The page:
U.S.-backed Kurdish-led forces said on Wednesday they had begun a campaign against "terrorists" linked to Islamic State in a strategic town in the oil rich eastern province of Deir al Zor that residents and witnesses say has been at the centre of protests opposing the rule of U.S.-supported militia. Syrian Democratic Forces (SDF) spearheaded by the Syrian Kurdish YPG militia said it had so far arrested 20 militants and confiscated weapons in the security sweep in the vicinity of the town of Shuhail on the eastern bank of the Euphrates River and its outlying desert region.
"Our forces began a campaign in the early hours of the morning ... we have discovered two tunnels used by terrorists to launch attacks," the SDF said in a statement. Last week, a U.S.-led special operations raid on a suspected Islamic State fighters' hideout in the town had sparked violent protests and attacks on SDF garrisons, three residents and social media footage showed. Eight people were killed in the raid, residents said.
SDF spokesman Mustafa Bali denied any civilians were killed in the operation that he said sought an "important" Islamic State militant cell inside Shuhail, part of a large swathe of territory in northeastern Syria the U.S.-backed group controls. "The operation was executed carefully and highly professionally and achieved its aims," Bali told Reuters. He blamed the Syrian government for fueling anti-SDF protests in a string of towns in the region in recent weeks.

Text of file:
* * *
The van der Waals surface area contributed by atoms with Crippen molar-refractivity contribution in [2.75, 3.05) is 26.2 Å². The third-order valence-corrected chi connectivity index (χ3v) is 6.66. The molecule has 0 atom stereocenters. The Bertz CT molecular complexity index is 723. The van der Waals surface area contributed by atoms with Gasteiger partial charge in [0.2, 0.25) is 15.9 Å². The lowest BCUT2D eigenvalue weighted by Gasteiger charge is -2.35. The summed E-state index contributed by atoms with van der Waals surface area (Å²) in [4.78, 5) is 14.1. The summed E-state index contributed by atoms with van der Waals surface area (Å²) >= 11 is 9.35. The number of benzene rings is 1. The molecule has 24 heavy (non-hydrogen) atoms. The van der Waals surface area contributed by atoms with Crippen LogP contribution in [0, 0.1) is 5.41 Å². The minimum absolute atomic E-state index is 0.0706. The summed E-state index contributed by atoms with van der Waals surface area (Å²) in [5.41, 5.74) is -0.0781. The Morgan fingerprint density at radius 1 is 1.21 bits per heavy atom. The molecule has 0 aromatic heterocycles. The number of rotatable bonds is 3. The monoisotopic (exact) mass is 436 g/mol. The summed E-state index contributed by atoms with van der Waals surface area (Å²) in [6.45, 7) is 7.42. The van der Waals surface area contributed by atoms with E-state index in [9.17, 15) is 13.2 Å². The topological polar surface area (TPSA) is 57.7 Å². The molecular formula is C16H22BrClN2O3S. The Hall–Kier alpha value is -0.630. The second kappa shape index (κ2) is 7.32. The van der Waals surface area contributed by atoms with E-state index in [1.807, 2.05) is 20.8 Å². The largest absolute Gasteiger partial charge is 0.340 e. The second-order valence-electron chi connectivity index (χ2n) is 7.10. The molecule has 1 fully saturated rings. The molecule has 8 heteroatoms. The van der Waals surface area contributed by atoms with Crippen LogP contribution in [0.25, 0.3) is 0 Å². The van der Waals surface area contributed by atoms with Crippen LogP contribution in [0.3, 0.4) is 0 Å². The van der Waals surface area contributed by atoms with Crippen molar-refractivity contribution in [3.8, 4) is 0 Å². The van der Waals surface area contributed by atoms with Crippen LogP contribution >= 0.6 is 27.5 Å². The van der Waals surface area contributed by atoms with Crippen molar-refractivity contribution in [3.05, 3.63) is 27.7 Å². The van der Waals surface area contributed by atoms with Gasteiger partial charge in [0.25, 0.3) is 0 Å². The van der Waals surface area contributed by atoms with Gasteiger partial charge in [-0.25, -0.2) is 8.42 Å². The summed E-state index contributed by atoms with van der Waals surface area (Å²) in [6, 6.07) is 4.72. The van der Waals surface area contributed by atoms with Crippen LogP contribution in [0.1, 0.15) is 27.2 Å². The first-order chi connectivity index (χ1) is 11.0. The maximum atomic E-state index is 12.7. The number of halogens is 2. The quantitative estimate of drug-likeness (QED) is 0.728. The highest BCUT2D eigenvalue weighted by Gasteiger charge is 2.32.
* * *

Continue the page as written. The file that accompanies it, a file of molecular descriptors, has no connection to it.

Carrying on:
"The Syrian regime is influencing some tribal figures to aggravate the situation and trying to benefit and agitate people to protest," Bali said. A meeting two days ago called by the main Akaidat tribe in Shuhail urged the U.S.-led coalition to hand over the running of the affairs of their towns to them.
Growing unrest against the SDF in areas they control in Deir Zor province east of the Euphrates River has been aggravated by poor services, lack of jobs and compulsory conscription of youth, residents and tribal figures said. Syria's Foreign Ministry on Monday urged the U.N. Security Council to act against what it said were "crimes perpetuated" by the SDF, warning it reserved the right to defend its citizens.
Protesters carrying placards have accused Kurdish officials of discrimination and want an end to forcible conscription of Arab youths. They have also been angry with the YPG selling crude oil from fields within their region to the Syrian government. Kurdish YPG commanders have denied discrimination against Arabs in local administrations they run and warned that tribal unrest in former Islamic State areas could undermine stability of the U.S protected territory and encourage a militant comeback.
They say militants who have reverted to guerrilla tactics after the loss of territorial control are behind a rise in hit and run attacks on SDF checkpoints and assassinations.
(With inputs from agencies.)